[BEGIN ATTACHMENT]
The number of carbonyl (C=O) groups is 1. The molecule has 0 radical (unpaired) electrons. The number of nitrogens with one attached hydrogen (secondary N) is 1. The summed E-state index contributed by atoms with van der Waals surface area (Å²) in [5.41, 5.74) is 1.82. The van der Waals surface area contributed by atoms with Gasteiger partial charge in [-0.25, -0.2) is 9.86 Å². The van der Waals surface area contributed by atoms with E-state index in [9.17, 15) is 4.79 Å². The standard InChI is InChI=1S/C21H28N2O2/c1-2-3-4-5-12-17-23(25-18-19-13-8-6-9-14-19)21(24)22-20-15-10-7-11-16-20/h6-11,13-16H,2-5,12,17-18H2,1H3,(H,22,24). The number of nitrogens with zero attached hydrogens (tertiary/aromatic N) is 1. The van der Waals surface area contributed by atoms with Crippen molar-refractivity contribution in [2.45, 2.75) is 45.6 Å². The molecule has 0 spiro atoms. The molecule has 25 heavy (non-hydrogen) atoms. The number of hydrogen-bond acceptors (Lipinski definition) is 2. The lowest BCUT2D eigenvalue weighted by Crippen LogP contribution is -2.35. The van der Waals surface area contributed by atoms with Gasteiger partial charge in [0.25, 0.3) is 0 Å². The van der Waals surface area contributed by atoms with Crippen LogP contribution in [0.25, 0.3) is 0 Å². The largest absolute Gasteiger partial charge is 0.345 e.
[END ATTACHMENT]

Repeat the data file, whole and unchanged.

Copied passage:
The number of carbonyl (C=O) groups is 1. The molecule has 0 radical (unpaired) electrons. The number of nitrogens with one attached hydrogen (secondary N) is 1. The summed E-state index contributed by atoms with van der Waals surface area (Å²) in [5.41, 5.74) is 1.82. The van der Waals surface area contributed by atoms with Gasteiger partial charge in [-0.25, -0.2) is 9.86 Å². The van der Waals surface area contributed by atoms with E-state index in [9.17, 15) is 4.79 Å². The standard InChI is InChI=1S/C21H28N2O2/c1-2-3-4-5-12-17-23(25-18-19-13-8-6-9-14-19)21(24)22-20-15-10-7-11-16-20/h6-11,13-16H,2-5,12,17-18H2,1H3,(H,22,24). The number of nitrogens with zero attached hydrogens (tertiary/aromatic N) is 1. The van der Waals surface area contributed by atoms with Crippen molar-refractivity contribution in [2.45, 2.75) is 45.6 Å². The molecule has 0 spiro atoms. The molecule has 25 heavy (non-hydrogen) atoms. The number of hydrogen-bond acceptors (Lipinski definition) is 2. The lowest BCUT2D eigenvalue weighted by Crippen LogP contribution is -2.35. The van der Waals surface area contributed by atoms with Gasteiger partial charge in [0.25, 0.3) is 0 Å². The van der Waals surface area contributed by atoms with Crippen LogP contribution in [0.25, 0.3) is 0 Å². The largest absolute Gasteiger partial charge is 0.345 e.